Shaken but not stirred – unsung heroes

More than 5 years ago Canterbury was rudely shaken awake by the first of what was to be 2 major earthquakes. These events were to shape our focus as educators and re-shape our thinking for years to follow. There has been ample media attention on the disasters themselves, the tragic deaths and injuries, the brave emergency workers, and the unfortunate communities that have lost their local schools. There hasn’t however been an ongoing focus in the media on 2 things:

  1. The initial and ongoing care, support and energy of the teachers and support staff of children and their families following the earthquakes
  2. The emergence of the wide-ranging needs of earthquake toddlers and babies as New Entrants

As principal of a school that lost over 1,000 houses in our school zone to the Red Zone we were approached by Dr. Carol Mutch (along with 5 other schools) to participate in a study about the role of schools in the earthquake recovery process. As part of this study we were fortunate to have funding and support from UNESCO. Over many visits and questions we kept coming back to one thing, something that was not widely reported or acknowledgedIMG_3023the most important thing in the recovery of the children at school was the unwavering support of school staff. This was evident in the voice of the children, in the eyes of the parents and caregivers and in the grateful praise of school leaders. Teachers and support staff gave their attention and care to the children in their charge as they ensured their safety during the earthquakes, welcomed them back to school, listened to their stories and did all this while quietly putting to the side their own personal struggles. I was grateful of the opportunity afforded me in September by the University of Auckland to present a spotlight session at the British Educational Research Association (BERA) Conference in Belfast, Northern Ireland. During this presentation I told our story, but both Dr. Carol Mutch and I praised our teachers and support staff for the crucial role they played and, indeed, are still playing in the ongoing recovery of our school communities. While no medals or ceremonies were afforded to school staff their efforts, genuine care and selflessness is certainly recognised.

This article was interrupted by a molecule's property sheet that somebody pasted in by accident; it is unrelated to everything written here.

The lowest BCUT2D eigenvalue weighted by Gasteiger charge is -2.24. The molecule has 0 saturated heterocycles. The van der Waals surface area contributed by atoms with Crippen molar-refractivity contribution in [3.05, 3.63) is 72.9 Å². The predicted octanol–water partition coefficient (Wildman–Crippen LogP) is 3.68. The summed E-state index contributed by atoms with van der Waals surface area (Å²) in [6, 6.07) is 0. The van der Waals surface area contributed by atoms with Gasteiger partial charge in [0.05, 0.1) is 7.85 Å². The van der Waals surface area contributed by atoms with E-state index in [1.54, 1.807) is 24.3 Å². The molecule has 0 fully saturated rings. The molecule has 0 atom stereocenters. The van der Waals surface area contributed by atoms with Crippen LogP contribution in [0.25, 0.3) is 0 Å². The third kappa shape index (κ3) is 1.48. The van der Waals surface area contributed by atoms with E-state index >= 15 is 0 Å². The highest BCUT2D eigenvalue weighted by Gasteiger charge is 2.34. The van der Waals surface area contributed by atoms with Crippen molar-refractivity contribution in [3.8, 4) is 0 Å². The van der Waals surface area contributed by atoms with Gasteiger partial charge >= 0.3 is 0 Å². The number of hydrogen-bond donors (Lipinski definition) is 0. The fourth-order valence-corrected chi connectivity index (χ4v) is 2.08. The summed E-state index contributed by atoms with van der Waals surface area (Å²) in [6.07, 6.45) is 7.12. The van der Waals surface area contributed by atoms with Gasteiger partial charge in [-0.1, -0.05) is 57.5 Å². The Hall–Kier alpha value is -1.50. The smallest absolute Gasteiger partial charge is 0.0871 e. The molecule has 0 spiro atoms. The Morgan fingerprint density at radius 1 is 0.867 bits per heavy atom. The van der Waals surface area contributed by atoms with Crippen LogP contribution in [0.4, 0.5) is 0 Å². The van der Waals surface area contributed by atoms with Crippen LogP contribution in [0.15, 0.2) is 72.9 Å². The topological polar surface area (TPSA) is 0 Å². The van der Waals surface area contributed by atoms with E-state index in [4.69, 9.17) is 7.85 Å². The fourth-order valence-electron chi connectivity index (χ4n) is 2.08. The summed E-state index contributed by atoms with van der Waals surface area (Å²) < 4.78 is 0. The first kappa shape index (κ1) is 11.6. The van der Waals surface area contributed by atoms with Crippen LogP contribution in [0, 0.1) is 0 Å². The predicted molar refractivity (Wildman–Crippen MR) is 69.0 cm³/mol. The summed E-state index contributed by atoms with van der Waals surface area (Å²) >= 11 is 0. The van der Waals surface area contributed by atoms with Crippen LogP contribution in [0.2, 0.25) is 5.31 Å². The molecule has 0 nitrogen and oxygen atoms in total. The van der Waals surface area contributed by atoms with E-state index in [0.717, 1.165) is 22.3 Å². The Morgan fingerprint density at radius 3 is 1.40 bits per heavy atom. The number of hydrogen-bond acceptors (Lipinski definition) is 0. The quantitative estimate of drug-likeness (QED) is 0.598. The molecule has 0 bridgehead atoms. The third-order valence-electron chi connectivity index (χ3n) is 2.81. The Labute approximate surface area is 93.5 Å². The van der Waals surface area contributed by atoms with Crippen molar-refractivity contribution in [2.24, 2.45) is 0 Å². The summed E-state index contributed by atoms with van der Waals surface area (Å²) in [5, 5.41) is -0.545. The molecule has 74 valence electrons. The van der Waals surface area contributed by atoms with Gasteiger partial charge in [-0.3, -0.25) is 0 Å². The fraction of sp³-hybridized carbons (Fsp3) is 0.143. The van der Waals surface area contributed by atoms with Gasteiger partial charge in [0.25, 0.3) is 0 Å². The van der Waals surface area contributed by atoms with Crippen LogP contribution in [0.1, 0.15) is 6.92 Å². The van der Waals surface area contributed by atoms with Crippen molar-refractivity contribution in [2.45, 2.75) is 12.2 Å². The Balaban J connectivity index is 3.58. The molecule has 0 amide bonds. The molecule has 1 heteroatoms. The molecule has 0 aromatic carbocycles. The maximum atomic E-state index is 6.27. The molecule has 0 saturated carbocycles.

My second point above is an observation, no an obvious trend, which is charging into Canterbury Schools in great numbers and intensity. There are now many new entrants entering school with social, emotional and learning needs. These new entrants were toddlers or babies when the earthquakes hit. Now I am no psychologist or qualified behaviourist, however I am in my 20th year of principalship and in talking with other principals this is not isolated to my school. We have a greater percentage than ever of new entrants enrolling with high needs, including separation anxiety, high sensory reactions, and to put it bluntly throwing tantrums when they do not get their own way. My colleagues and I along with the RTLB service are sharing these observations with the Ministry of Education who are to their credit starting to realise the new tremors appearing across Canterbury schools. We now look forward to appropriate support for our new entrants and our staff.

In conclusion who are the unsung heroes of the ongoing earthquake recovery in Canterbury? It is the teachers and support staff who have continually been there for the children and families through the shakes, the emotions, the uncertainties and now the vast range of needs of children enrolling as new entrants. While outside Canterbury it may seem a long time since the horror of the earthquakes the recovery continues. Shaken but not stirred – hats off to our teachers and support staff, enjoy your well deserved break.


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